Heading to Mars might cause brain damage

There has been continued and increasing conversation around the notion that NASA might be able to get a team of astronauts to the Red Planet. As NASA has been talking about the idea of getting human life to Mars to begin studying the planet, different challenges have been coming up – that have required being really looked into. Many of the challenges have been limited to technological limitations that currently exist within our space program, but the greater point here to remember is that technology is catching up in terms of creating a space craft, and the method for astronauts to get there.

The problem is really defining what toll that might take on the astronauts themselves. Granted, they will be assuming a lot of risk going to Mars on this type of trip, but ultimately what we’re talking about is a combination of time-factors, as well as medical factors. Conversations have been had about technology that would allow the human body to go into dormant phases periodically throughout the trip to Mars, but the impacts now that the radiation in space would have – seems to be the biggest concern.

The most recent study which reveals how severe the radiation problem could be was conducted by the University of California and published in the journal Science Advances. Dr Charles Limoli of the Univeristy of California Irvine said that some of the potential issues with the human mind, and this type of travel could include “Performance decrements, memory deficits, and loss of awareness and focus during spaceflight may affect mission-critical activities.” He went on to point out that, “Exposure to these particles may have long-term adverse consequences to cognition throughout life.”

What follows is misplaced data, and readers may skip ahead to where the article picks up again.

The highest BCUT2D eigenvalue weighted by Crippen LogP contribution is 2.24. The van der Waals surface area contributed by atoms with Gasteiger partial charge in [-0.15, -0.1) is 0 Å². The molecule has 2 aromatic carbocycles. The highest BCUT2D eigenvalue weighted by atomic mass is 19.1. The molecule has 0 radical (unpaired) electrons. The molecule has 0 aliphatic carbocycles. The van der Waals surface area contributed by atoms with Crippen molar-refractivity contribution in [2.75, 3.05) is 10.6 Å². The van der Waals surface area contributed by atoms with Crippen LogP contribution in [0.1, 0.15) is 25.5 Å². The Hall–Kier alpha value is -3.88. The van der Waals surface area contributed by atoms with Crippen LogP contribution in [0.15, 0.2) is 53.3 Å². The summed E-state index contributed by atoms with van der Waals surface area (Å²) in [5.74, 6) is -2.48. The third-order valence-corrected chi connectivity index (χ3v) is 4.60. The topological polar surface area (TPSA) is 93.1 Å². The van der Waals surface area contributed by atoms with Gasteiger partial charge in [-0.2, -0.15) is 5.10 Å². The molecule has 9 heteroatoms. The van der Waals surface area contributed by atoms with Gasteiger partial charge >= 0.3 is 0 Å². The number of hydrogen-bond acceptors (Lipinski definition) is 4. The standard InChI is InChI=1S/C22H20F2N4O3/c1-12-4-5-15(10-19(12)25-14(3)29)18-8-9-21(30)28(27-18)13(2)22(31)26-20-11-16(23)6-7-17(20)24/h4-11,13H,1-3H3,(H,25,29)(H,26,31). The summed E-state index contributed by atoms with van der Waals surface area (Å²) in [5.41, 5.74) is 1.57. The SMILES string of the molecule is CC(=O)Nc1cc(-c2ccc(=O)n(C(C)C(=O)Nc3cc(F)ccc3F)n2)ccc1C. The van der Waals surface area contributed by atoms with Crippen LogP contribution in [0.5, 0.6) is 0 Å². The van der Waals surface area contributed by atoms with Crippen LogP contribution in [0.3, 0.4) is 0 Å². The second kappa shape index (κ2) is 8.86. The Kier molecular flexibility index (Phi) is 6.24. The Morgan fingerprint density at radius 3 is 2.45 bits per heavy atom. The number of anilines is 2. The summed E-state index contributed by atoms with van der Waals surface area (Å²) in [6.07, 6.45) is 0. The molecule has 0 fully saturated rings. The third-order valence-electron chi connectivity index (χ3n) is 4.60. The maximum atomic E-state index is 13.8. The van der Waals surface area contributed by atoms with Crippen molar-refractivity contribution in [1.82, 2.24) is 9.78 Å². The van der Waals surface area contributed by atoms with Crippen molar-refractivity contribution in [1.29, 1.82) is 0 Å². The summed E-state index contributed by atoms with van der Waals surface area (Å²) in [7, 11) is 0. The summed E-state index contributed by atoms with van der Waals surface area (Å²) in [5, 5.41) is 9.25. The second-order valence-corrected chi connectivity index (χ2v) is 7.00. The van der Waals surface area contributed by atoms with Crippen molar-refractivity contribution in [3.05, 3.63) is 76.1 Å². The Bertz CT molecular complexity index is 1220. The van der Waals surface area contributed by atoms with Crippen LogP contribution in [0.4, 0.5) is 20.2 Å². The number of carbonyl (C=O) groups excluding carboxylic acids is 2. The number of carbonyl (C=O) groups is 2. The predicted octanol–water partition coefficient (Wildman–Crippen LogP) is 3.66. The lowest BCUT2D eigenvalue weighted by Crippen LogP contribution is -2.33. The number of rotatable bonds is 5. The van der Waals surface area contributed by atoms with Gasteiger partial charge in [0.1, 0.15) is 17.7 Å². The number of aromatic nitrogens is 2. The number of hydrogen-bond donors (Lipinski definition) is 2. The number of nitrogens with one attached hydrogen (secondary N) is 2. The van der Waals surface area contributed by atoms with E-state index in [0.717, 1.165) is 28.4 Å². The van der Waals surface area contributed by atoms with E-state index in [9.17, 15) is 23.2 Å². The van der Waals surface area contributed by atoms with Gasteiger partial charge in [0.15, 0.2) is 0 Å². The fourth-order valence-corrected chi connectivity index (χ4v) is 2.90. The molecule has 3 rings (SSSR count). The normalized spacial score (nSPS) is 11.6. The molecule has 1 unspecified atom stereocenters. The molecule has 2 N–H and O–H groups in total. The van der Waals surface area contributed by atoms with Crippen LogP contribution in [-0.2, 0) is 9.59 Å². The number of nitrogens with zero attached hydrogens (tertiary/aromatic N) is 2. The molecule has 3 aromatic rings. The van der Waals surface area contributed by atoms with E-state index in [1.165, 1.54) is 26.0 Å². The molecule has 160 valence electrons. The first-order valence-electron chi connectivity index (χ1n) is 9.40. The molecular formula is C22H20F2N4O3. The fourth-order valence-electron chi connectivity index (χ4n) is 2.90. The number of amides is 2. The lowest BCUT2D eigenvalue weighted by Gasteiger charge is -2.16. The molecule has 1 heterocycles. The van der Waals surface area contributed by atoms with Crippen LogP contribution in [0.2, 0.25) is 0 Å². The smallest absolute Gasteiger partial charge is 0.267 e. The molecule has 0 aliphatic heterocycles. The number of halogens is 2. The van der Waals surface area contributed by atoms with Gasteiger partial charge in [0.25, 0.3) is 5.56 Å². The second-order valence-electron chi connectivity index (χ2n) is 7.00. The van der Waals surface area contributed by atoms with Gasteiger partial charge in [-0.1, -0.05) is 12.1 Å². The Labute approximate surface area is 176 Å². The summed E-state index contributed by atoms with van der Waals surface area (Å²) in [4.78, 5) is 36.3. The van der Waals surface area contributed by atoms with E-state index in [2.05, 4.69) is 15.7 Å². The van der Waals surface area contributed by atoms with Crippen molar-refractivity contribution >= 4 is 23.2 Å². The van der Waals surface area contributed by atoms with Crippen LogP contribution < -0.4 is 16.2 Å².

The team closed by pointing out that this was something that is potentially going to be seeing a solution in the coming years. While the technology and medical science isn’t quite there yet – researchers contend that changes are coming that will give them the ability to make this trip. Limoli closed by pointing out that, “We are working on pharmacologic strategies involving compounds that scavenge free radicals and protect neurotransmission.” A trip to Mars might not be in the immediate future, but in the long-term, it will certainly be coming to fruition.